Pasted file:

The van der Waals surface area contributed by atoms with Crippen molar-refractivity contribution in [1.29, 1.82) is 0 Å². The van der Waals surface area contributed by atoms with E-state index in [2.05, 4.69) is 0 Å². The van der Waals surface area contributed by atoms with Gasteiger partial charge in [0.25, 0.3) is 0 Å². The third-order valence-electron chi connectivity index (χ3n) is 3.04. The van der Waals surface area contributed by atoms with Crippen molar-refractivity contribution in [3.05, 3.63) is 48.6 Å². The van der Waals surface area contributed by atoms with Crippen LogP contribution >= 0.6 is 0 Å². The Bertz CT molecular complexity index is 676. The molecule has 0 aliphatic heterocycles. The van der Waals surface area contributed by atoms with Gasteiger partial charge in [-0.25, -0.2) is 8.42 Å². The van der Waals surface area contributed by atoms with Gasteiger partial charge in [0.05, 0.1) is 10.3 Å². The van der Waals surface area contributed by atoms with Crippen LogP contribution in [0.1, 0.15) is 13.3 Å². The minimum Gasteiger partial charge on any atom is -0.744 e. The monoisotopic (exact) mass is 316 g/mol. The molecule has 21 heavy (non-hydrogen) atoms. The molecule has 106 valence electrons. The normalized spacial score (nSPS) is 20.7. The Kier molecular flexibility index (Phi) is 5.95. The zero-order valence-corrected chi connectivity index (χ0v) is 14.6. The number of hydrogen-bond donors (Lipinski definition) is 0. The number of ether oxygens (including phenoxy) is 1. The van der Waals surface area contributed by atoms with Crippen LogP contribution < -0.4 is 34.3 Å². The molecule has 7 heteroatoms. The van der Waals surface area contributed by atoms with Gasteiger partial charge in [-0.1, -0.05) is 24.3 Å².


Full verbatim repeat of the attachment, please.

The van der Waals surface area contributed by atoms with Crippen molar-refractivity contribution in [1.29, 1.82) is 0 Å². The van der Waals surface area contributed by atoms with E-state index in [2.05, 4.69) is 0 Å². The van der Waals surface area contributed by atoms with Gasteiger partial charge in [0.25, 0.3) is 0 Å². The third-order valence-electron chi connectivity index (χ3n) is 3.04. The van der Waals surface area contributed by atoms with Crippen molar-refractivity contribution in [3.05, 3.63) is 48.6 Å². The van der Waals surface area contributed by atoms with Crippen LogP contribution >= 0.6 is 0 Å². The Bertz CT molecular complexity index is 676. The molecule has 0 aliphatic heterocycles. The van der Waals surface area contributed by atoms with Gasteiger partial charge in [-0.25, -0.2) is 8.42 Å². The van der Waals surface area contributed by atoms with Gasteiger partial charge in [0.05, 0.1) is 10.3 Å². The van der Waals surface area contributed by atoms with Crippen LogP contribution in [0.1, 0.15) is 13.3 Å². The minimum Gasteiger partial charge on any atom is -0.744 e. The monoisotopic (exact) mass is 316 g/mol. The molecule has 21 heavy (non-hydrogen) atoms. The molecule has 106 valence electrons. The normalized spacial score (nSPS) is 20.7. The Kier molecular flexibility index (Phi) is 5.95. The zero-order valence-corrected chi connectivity index (χ0v) is 14.6. The number of hydrogen-bond donors (Lipinski definition) is 0. The number of ether oxygens (including phenoxy) is 1. The van der Waals surface area contributed by atoms with Crippen LogP contribution < -0.4 is 34.3 Å². The molecule has 7 heteroatoms. The van der Waals surface area contributed by atoms with Gasteiger partial charge in [-0.1, -0.05) is 24.3 Å².